Saturday, June 27, 2009

"Fair market value," from 2004 to 2009

[F]or the land, the public land, the MTA land, is that, what we have agreed to is that we will lease or buy that land at the fair market value... by whatever independent process that they normally use.
--Forest City Ratner executive Jim Stuckey, New York City Council hearing, 5/4/04 (transcript)

Below are some quotes from the MTA board meeting on Wednesday in which the Metropolitan Transportation Authority (MTA) agreed to let Forest City Ratner pay $20 million down for the Vanderbilt Yard, and pay the rest of the pledged $80 million over 22 years, at a generous interest rate.

The developer also would save $100 million on a cheaper permanent replacement railyard. There was no consideration of a last-minute offer of $120 million by Develop Don't Destroy Brooklyn, no attempt to get an appraisal, no effort to test the market, and not even an acknowledgment of the Regional Plan Association's (RPA) proposal that the MTA get a cut of future project revenues.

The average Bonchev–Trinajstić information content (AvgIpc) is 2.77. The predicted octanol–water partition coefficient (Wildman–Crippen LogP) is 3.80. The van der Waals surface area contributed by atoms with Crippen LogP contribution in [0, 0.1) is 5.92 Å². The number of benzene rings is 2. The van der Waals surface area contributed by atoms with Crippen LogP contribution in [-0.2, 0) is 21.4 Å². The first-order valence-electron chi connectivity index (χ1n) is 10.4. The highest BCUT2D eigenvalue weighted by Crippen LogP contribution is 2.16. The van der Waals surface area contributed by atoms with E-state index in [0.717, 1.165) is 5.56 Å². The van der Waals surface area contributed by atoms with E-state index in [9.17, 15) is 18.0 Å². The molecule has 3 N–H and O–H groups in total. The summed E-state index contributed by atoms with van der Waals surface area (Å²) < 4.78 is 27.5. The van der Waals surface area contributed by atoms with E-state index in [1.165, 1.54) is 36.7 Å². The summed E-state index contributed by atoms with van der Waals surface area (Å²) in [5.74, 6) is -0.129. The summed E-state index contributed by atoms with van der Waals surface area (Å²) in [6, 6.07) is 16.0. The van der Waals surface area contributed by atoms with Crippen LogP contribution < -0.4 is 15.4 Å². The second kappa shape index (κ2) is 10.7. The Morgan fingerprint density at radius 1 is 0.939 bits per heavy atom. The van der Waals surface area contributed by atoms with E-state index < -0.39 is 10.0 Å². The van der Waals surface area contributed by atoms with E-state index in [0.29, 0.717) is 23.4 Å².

“The market is what the market is.”--board member Jeff Kay, an appointee of Mayor Mike Bloomberg

“How can you sell off a valuable public asset without considering market value?”--City Council Member Letitia James

“It is likely to be years before the market recovers enough to attract new developers.”--Neysa Pranger of the Regional Plan Association

"I believe the only issue facing me as a board member is whether or not I believe... whether MTA was getting fair market value for its property."--board member Mitchell Pally, representing Suffolk County

“But there is no other market. No one else has come forward with a credible proposal at this time, and we should take advantage of that.”--Jeff Kay

"The most sensible course now is for the city to find out anew the market value of this property, and that cannot be accomplished through negotiations with one bidder."--New York Times editorial (1994)

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